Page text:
Preparing Bootstrapped Companies to Scale the Business

We are pleased to invite you to the Playbook Roundtable on “Preparing Bootstrapped Companies to Scale the Business“. A clear GOAL and action plan to achieve the GOAL, are essential to scale your business. This #PlaybookRT is led by Shoaib Ahmed from Tally Solutions and is intended for companies that have a bootstrapped business (SMB or enterprise), have initial customers and are trying to scale to the next level. They are keen to make more crisp their value proposition to the target audience and more clearly articulate their position relative to competitors.
This roundtable will be interactive and will help your team in
– Setting an Organizational Goal
– Realize the Benefits of achieving the set Goal
– Big Mountains to climb as an Entrepreneur to Reach the Goal
– Skills and Knowledge, Ecosystem players / partners required to reach the Goal
– Action Plans (Short term and Tactical) to reach the Goal.
This 4 hour roundtable is designed for Companies who are bootstrapped and have some visibility in market and product has been validated through an initial set of customers.
To apply for this roundtable please send the below details to [email protected] with the following information:
•The top two practical problems your company faces in Scaling your Bootstrapped company, that you would like help with.
•Please share, as briefly as possible, your current resources and efforts, the “what” and “why” of your bootstrapped business.
Applications are due by the 3rd of September. The goal is to have at most 10 companies so as to make the interaction effective. If there are other interested attendees, we will arrange subsequent roundtables. We will confirm the short-listed companies by 3rd of September 2015.

Software Products: Funding and Opportunities, Shoaib Ahmed, Tally Solutions (Part 3 of 3)

Read the Part 1 and Part 2 of the series.

Shoaib Ahmed, President of Tally Solutions, began his career as a retail
software developer in the early 90s. Formerly the Founder-Director of Vedha
Automations Pvt.Ltd, Mr. Ahmed was responsible for developing Shoper, a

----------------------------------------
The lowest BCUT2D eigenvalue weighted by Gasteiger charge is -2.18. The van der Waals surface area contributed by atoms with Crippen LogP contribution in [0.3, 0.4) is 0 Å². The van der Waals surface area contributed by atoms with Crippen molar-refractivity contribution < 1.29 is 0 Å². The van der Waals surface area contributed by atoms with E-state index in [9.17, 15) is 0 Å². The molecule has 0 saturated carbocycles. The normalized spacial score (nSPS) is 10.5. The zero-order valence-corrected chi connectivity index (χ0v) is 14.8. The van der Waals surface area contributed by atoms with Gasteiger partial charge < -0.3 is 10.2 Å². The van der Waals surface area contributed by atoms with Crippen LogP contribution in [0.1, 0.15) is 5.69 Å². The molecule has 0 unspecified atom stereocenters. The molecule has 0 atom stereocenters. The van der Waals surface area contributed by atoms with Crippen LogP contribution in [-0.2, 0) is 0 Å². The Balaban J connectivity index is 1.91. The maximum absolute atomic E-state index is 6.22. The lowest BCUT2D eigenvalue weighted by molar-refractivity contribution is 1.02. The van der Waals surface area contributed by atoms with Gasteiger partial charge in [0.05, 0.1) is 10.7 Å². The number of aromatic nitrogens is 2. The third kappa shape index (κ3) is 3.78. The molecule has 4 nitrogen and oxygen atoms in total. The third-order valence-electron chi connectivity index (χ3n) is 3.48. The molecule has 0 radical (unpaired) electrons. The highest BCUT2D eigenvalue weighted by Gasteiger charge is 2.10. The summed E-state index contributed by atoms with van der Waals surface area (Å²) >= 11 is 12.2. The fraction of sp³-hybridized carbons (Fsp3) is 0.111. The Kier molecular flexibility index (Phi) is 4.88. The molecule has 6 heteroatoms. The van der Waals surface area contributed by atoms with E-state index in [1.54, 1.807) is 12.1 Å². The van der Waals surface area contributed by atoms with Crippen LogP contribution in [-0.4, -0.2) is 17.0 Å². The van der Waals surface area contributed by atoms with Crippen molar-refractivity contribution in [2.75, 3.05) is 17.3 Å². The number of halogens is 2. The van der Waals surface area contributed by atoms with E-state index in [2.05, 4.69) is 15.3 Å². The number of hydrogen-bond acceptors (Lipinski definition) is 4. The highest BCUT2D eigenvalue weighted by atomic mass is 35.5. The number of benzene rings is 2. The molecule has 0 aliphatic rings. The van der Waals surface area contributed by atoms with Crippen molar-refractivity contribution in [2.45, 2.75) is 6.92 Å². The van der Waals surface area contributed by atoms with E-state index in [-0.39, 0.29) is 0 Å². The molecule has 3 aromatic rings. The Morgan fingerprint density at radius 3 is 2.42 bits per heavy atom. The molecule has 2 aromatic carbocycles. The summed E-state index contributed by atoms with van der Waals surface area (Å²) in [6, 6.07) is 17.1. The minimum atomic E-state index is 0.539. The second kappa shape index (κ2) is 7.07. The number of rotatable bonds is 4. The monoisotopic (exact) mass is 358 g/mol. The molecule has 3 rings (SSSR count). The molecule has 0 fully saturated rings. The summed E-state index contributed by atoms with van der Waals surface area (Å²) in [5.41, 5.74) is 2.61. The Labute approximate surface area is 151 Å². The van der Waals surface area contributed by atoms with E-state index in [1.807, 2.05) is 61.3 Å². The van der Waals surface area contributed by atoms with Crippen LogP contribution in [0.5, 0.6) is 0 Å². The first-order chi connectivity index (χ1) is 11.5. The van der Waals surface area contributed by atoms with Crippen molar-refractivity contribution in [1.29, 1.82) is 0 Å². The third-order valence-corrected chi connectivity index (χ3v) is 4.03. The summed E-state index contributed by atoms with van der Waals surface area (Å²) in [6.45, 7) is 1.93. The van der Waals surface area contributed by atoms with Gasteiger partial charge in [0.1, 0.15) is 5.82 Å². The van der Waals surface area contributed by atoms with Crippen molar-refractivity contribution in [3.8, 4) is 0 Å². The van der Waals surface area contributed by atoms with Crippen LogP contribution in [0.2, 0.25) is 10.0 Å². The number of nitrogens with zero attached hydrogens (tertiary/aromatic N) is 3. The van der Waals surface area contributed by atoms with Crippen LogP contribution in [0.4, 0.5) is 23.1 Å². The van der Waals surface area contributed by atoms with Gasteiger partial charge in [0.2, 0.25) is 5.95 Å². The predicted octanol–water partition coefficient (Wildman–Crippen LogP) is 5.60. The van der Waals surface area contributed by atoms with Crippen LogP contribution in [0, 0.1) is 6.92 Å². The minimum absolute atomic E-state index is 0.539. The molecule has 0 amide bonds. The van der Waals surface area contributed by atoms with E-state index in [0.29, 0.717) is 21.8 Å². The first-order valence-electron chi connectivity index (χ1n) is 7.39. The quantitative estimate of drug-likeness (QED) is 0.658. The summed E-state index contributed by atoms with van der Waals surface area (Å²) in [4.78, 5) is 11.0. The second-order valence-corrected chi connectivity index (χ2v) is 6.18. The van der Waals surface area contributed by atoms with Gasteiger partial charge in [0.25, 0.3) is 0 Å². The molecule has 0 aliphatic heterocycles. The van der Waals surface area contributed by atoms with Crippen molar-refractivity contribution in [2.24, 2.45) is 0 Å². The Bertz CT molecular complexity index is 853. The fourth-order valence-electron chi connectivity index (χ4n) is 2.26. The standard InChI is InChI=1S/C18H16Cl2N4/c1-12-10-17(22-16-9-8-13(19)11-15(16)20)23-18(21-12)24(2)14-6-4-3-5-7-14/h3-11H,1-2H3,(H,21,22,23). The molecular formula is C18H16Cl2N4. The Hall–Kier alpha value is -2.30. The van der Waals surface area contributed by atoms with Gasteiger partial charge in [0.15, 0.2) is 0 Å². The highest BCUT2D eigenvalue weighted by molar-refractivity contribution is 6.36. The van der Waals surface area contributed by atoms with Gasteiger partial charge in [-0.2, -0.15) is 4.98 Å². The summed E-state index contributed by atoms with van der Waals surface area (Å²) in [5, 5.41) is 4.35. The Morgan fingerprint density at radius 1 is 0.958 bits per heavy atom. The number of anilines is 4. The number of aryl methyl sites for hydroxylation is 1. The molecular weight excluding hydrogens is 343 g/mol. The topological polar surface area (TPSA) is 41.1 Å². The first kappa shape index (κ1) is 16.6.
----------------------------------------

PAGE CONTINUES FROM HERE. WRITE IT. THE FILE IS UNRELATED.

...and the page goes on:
market-leading retail business solution — and the first of its kind in India to
bring in barcoding to the retail space. The company was acquired by Tally
Solutions in 2005, where Shoper merged with the Tally platform to offer a
complete enterprise retail software suite. In the last of a three-part series,
Mr. Ahmed gives entrepreneurs some advice from the product development

In your opinion how important is the concept of funding? Do you think
people can bootstrap easily without funding?

Unfortunately, I come from a bootstrap background so I have to admit that I haven’t
watched the successfully funded companies very closely! Looking at the components,
you need money for development and marketing. I also feel one key component is
requiring enough money to bring on board people with enough leadership qualities and
understanding to pre-empt issues on all fronts. You have to have the working capital to
confidently bring on board people with these qualities. In this kind of context come the
questions: who should fund and at what period of time. There are the elements of the
seed and angel fund — in my mind the concept of angel fund hasn’t matured completely
because there is the expectation is that there isn’t complete clarity but there
is an element of being able to patch the company through so that they experiment through
the formative periods, and the VC comes in when the company is ready to scale, like for
marketing to get big numbers.

The sharpness, unfortunately, is not yet there because the maturity hasn’t been
established. For example, once a product company has been funded, there is an
expectation that the trend set by early adopters is what the remaining set of customers are
going to adopt as eagerly. However, this set may not have bought into the idea yet — but
there now is an expectation that based on the reaction of the first set, the next set will get
automatically attracted and it’s just a matter of reaching out to them. However, the method
and timing of reach out will be different. What it takes and what can kind of expectation
to set is dependent on the fund, but it also largely depends on getting the right kind of
mentoring and product mindset so that the entrepreneur is geared in a sensible manner.

What opportunities should entrepreneurs in the SMB space be
focussing on, other than in the accounting space?

Typically, the mid or large market gets most of the attention. For small businesses,
however, the pain-point is bringing hygiene into working systems like managing books,
inventories and people. At this point, there are options for the small business owner

to opt for enterprise integrated business solutions or specialised applications. The
opportunity lies in recognizing that different segments with different nuances exist —
and your focus is to design in such a way that their respective problems are solved. For
example, keeping in mind what a pharmacy needs both from a software and form factor,
I would say that billing is not the problem but replenishment is. Therefore, a large PC
may not be the solution — maybe an iPad or a mobile app makes more sense. So I would
say that you would need to wear the hat. To find a customer is the first element, and
giving a suggestion which works and bringing new technology in place are areas which
entrepreneurs in the SMB space should be focussing on.